Microsoft is considering creating a single app store for its mobile and desktop operating systems, lending weight to speculation that Windows and Windows Phone could start to merge.
The company's reportedly tested a unified store that works across both platforms, with operating systems chief Terry Myerson apparently committed to a spring release.
According to The Verge, the single store could arrive with the Windows Phone 8.1 update and a surprise update to Windows 8.1 early next year.
Myerson apparently didn't clarify whether a unified app store means Windows Phone apps will work on Windows devices and vice-versa.
As it stands, users must download apps for their Windows and Windows Phone devices through separate stores, and apps can't currently run across both systems.
Microsoft hasn't responded to a request for comment, but pointed out that Windows Phone 8 shares the same kernel as Windows 8.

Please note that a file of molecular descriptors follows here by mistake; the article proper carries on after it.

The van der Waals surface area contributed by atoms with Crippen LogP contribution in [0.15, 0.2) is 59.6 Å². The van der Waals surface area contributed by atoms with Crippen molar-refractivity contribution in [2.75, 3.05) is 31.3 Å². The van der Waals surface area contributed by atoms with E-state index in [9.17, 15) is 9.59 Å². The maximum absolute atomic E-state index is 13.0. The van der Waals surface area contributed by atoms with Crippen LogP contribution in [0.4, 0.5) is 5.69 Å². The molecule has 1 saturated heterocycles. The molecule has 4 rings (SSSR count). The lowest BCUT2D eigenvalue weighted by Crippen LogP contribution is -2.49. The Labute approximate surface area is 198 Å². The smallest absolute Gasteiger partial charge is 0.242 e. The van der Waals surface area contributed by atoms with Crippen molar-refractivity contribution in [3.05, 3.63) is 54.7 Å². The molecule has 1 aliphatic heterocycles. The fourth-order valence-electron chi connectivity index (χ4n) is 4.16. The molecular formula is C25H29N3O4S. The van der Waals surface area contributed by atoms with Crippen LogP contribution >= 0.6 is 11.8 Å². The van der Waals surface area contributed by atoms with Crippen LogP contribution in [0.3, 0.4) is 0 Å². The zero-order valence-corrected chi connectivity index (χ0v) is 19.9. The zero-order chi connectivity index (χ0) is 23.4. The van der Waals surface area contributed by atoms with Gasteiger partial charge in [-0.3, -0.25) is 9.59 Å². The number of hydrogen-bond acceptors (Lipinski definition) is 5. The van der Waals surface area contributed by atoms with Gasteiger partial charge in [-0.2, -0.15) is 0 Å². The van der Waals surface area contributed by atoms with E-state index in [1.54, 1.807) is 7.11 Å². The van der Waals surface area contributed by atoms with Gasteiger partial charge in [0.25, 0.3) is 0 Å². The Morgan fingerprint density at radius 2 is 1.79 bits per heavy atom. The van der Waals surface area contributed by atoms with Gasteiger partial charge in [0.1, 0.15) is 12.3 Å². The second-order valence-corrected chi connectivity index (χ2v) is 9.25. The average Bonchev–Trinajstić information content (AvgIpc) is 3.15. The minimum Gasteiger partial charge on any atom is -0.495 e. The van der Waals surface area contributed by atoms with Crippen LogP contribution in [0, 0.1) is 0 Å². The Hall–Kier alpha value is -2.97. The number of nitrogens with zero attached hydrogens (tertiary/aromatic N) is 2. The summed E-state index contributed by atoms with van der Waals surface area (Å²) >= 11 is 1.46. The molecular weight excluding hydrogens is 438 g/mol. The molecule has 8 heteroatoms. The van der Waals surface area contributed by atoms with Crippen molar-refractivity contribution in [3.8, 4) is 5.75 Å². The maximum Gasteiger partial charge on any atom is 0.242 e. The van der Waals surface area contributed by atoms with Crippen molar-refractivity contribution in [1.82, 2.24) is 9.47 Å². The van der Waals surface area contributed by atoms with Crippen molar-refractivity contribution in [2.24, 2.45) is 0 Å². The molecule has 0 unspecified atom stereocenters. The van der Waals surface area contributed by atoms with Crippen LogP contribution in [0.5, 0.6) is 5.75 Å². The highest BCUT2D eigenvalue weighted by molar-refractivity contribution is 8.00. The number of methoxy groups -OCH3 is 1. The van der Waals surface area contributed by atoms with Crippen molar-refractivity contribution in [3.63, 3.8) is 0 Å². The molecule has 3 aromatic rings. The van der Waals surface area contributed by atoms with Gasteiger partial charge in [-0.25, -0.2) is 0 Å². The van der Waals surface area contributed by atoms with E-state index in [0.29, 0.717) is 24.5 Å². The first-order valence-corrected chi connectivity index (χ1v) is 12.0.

"As we’ve said before, one benefit of Windows Phone 8 sharing a common core with Windows 8 is that developers now have the ability to use much of the same code to deliver apps and games on both Windows 8.1 and Windows Phone 8 devices," the company told the Seattle Times. "Beyond that, we have nothing more to share."
That comes after hints from Myerson that Microsoft will merge Windows Phone with Windows RT.
He also hinted that Microsoft wants to make the OS experience consistent across Windows devices.
"[We] really should have one silicon interface for all of our devices," he said. "We should have one set of developer APIs on all of our devices. And all of the apps we bring to end users should be available on all of our devices."